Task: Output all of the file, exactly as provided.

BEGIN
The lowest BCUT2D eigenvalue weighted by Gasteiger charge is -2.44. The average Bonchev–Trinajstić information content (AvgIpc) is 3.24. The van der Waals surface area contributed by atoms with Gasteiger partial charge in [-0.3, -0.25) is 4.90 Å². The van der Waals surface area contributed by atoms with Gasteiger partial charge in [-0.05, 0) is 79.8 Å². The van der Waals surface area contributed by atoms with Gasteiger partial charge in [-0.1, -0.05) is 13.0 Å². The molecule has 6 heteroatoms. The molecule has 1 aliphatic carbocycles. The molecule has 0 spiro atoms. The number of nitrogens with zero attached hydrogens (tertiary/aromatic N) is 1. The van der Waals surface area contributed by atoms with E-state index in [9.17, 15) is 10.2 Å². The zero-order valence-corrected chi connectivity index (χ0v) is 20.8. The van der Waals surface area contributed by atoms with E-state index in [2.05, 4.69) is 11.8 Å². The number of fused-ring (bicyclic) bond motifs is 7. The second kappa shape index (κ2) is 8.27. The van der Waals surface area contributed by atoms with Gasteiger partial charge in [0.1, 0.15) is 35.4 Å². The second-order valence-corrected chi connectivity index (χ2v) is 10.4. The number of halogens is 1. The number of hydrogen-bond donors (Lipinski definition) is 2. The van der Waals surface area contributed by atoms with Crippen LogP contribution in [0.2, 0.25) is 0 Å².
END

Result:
The lowest BCUT2D eigenvalue weighted by Gasteiger charge is -2.44. The average Bonchev–Trinajstić information content (AvgIpc) is 3.24. The van der Waals surface area contributed by atoms with Gasteiger partial charge in [-0.3, -0.25) is 4.90 Å². The van der Waals surface area contributed by atoms with Gasteiger partial charge in [-0.05, 0) is 79.8 Å². The van der Waals surface area contributed by atoms with Gasteiger partial charge in [-0.1, -0.05) is 13.0 Å². The molecule has 6 heteroatoms. The molecule has 1 aliphatic carbocycles. The molecule has 0 spiro atoms. The number of nitrogens with zero attached hydrogens (tertiary/aromatic N) is 1. The van der Waals surface area contributed by atoms with E-state index in [9.17, 15) is 10.2 Å². The zero-order valence-corrected chi connectivity index (χ0v) is 20.8. The van der Waals surface area contributed by atoms with E-state index in [2.05, 4.69) is 11.8 Å². The number of fused-ring (bicyclic) bond motifs is 7. The second kappa shape index (κ2) is 8.27. The van der Waals surface area contributed by atoms with Gasteiger partial charge in [0.1, 0.15) is 35.4 Å². The second-order valence-corrected chi connectivity index (χ2v) is 10.4. The number of halogens is 1. The number of hydrogen-bond donors (Lipinski definition) is 2. The van der Waals surface area contributed by atoms with Crippen LogP contribution in [0.2, 0.25) is 0 Å².